How to Add a Member to an LLC - How to Start my LLC

How to Add a Member to an LLC

Written by:

Carolyn Young has over 25 years of experience in business in various roles, including bank management, marketing management, and business education.

Reviewed by: Sarah Ruddle

For over 15 years, Sarah Ruddle has been a noteworthy leader in the business and nonprofit world.

How to Add a Member to an LLC

How to Add a Member to an LLC

As your limited liability company (LLC) grows, there may come a time when you wish to add a new owner, also known as a member. For example, an investor may want a share, or you can take on a partner to help you run the business.  

Whatever the case, if you’re operating as a single-member LLC, the new member addition will turn your business into a multi-member LLC. You must know how to add a member and the implications of changing your business structure. 

Fortunately, all the information you need is detailed in this handy guide.

The Operating Agreement

Hopefully, you have an operating agreement in place. If you do and it was drafted correctly, it should specify the process for adding a member. Suppose your LLC currently has more than one member, and you’re adding another member; this is particularly important because it should specify how the addition of a member is voted for and agreed upon in the operating agreement. 

Once the procedures in the operating agreement are followed, you should draft a resolution to amend the operating agreement. Hopefully, all members, old and new, agree with the new ownership shares and profit distributions. 

If you do not have an operating agreement, you’ll need to follow your state’s laws to add a member. It may involve drafting an operating agreement from scratch and including the approved ownership percentages and other provisions. In some states, however, you may be required to dissolve the LLC and form a new one. 

It would be best to involve an attorney to avoid future disputes and issues. 

Articles of Organization

In some states, you may be required to amend your LLC’s articles of organization. Every state’s articles of organization are different; some require all member information to be included, while some do not. Therefore, you may need to file an amendment of the articles with your state. Generally, a small fee is involved.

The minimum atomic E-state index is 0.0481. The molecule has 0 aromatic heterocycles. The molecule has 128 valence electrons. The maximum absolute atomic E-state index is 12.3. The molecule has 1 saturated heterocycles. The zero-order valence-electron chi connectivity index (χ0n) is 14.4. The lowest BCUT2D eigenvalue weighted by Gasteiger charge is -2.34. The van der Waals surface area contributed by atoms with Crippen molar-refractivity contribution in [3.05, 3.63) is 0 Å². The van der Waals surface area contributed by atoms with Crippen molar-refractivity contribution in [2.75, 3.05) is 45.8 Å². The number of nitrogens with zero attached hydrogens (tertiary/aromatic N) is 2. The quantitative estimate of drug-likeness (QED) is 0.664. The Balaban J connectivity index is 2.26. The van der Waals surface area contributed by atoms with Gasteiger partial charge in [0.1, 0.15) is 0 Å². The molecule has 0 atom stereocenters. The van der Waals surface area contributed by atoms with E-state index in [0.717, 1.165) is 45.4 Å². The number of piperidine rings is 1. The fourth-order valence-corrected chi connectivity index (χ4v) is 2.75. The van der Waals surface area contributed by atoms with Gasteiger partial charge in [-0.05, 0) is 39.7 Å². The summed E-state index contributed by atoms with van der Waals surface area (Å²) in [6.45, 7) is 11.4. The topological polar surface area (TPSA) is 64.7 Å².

Suppose your business has been a single-member LLC using your Social Security number for tax purposes. You’ll need to get an employer identification number (EIN) when you add a member. 

The Internal Revenue Service (IRS) uses your business’ EIN to identify your company, much like a Social Security number is used to identify individuals. An EIN is mainly for tax filing purposes. 

The application is Form SS-4, and you can submit it via the IRS website. You can print the form, fax it, or mail it. If you apply online, your EIN will be issued immediately.

Once you become a multi-member LLC, you’ll be taxed as a partnership by default. Income will pass through to all members in amounts based on their ownership percentages and reported on their tax returns. 

Implications of Adding a Member to Your LLC

The biggest consequence of adding a member to your LLC will be the reduction of your ownership stake. As a result, you will own less of the company and receive a smaller profit distribution, and if the company is ever sold or required, you’ll receive less of the proceeds.

If your LLC is member-managed, you and the new member will manage operations; you’ll have less control than before. Decisions will have to be made together and sometimes voted upon based on the operating agreement’s provisions. 

Finally, removing a member is not easy if the new membership structure does not work out or if you and the new member need help to reach an agreement. You’ll need to follow the provisions of your operating agreement, and if there is a dispute, you may end up in court. 

In Closing

Adding a new LLC member can be complex, but hopefully, your business has an operating agreement to guide you through the process. Either way, it’s highly recommended that you have an attorney involved when adding a member to your LLC so that everything is done correctly and your rights, and the rights of the new member, are protected.